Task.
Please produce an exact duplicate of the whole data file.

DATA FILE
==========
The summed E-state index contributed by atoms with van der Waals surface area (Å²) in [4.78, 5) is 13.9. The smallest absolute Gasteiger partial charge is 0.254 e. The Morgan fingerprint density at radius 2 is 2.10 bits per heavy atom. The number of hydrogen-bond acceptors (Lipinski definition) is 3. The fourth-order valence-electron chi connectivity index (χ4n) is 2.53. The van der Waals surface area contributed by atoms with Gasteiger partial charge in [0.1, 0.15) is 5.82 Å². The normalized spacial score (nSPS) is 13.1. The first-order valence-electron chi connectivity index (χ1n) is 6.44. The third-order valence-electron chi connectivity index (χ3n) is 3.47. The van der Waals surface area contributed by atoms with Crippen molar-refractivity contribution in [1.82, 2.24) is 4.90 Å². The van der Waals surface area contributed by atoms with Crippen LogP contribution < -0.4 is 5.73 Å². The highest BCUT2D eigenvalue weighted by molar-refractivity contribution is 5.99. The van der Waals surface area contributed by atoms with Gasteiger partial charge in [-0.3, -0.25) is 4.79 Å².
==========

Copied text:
The summed E-state index contributed by atoms with van der Waals surface area (Å²) in [4.78, 5) is 13.9. The smallest absolute Gasteiger partial charge is 0.254 e. The Morgan fingerprint density at radius 2 is 2.10 bits per heavy atom. The number of hydrogen-bond acceptors (Lipinski definition) is 3. The fourth-order valence-electron chi connectivity index (χ4n) is 2.53. The van der Waals surface area contributed by atoms with Gasteiger partial charge in [0.1, 0.15) is 5.82 Å². The normalized spacial score (nSPS) is 13.1. The first-order valence-electron chi connectivity index (χ1n) is 6.44. The third-order valence-electron chi connectivity index (χ3n) is 3.47. The van der Waals surface area contributed by atoms with Crippen molar-refractivity contribution in [1.82, 2.24) is 4.90 Å². The van der Waals surface area contributed by atoms with Crippen LogP contribution < -0.4 is 5.73 Å². The highest BCUT2D eigenvalue weighted by molar-refractivity contribution is 5.99. The van der Waals surface area contributed by atoms with Gasteiger partial charge in [-0.3, -0.25) is 4.79 Å².